image2Peadar Noone, MD / Photo by Chris Polydoroff
Dr. Peadar Noone introduces us to the UNC Center for Bronchiectasis Care, which recently opened in Meadowmont in Chapel Hill, NC. Dr. Noone is a Professor of Medicine in the Division of Pulmonary & Critical Care Medicine, and he is Medical Director for this new center.

“Many times, patients ask me…What is this strange disease, bronchiectasis? What does it mean for me? Is it going to limit my life? Can you cure it? And if not cure, what kinds of treatments can you give me? Is there anything that will improve my quality of life?

-Dr. Peadar Noone


Falk: Hello, this is Ron Falk for the Department of Medicine at the University of North Carolina. Welcome to the Chair’s Corner.

Today, we welcome Dr. Peadar Noone who is a Professor of Medicine in our Pulmonary division, and is the Medical Director for the UNC Center for Bronchiectasis Care. This is a brand-new center that specifically focuses on the diagnosis and treatment of bronchiectasis and mycobacterial lung infections, which we will be discussing today. Welcome, Dr. Noone.

Noone: Thank you very much, Dr. Falk.

Falk: So what on earth is this word “bronchiectasis”? What does it mean?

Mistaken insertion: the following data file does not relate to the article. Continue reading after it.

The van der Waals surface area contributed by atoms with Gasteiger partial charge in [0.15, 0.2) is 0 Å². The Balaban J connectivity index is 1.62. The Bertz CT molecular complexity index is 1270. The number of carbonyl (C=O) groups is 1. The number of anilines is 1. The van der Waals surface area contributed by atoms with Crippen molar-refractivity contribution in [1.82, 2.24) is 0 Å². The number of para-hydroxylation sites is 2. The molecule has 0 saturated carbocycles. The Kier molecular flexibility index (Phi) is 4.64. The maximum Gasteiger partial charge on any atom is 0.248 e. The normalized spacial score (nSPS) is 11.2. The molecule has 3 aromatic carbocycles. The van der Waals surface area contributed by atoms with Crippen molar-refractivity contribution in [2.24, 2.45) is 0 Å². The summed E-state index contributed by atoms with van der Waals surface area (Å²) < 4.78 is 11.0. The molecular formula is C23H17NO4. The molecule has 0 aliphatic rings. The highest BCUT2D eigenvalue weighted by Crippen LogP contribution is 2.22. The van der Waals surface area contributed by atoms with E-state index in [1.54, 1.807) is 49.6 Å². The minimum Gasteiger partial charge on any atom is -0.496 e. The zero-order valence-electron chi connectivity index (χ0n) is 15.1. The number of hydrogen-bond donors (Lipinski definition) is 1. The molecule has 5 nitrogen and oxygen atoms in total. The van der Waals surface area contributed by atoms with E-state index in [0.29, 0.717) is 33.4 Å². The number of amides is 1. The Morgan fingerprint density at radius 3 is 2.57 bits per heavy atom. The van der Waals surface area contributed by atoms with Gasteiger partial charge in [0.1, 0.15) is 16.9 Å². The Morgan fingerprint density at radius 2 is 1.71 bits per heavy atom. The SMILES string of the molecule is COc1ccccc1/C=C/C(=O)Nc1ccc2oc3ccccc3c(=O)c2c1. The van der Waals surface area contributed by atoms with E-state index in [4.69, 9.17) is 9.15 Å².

Noone: That’s a question I get very often in the clinic. It’s a disease that is characterized by abnormalities in the airway of patients with chronic lung disease. Classically, it is associated with chronic cough, productive of fair amounts of sputum, and it’s often associated with quality of life issues. The cough interrupts people’s ability to go to church, to go to restaurants, be in company, even on public transport, because it attracts a lot of attention. Sputum production is bothersome, obviously. Then it’s often interspersed with periods of stability, punctuated by periods of instability—what we call exacerbations or flare-ups that require treatment.

Falk: The word “bronchiectasis”-let’s talk about that for a minute. In your lung you have lots of bronchi..what’s the “-ectasis” in “bronchiectasis?”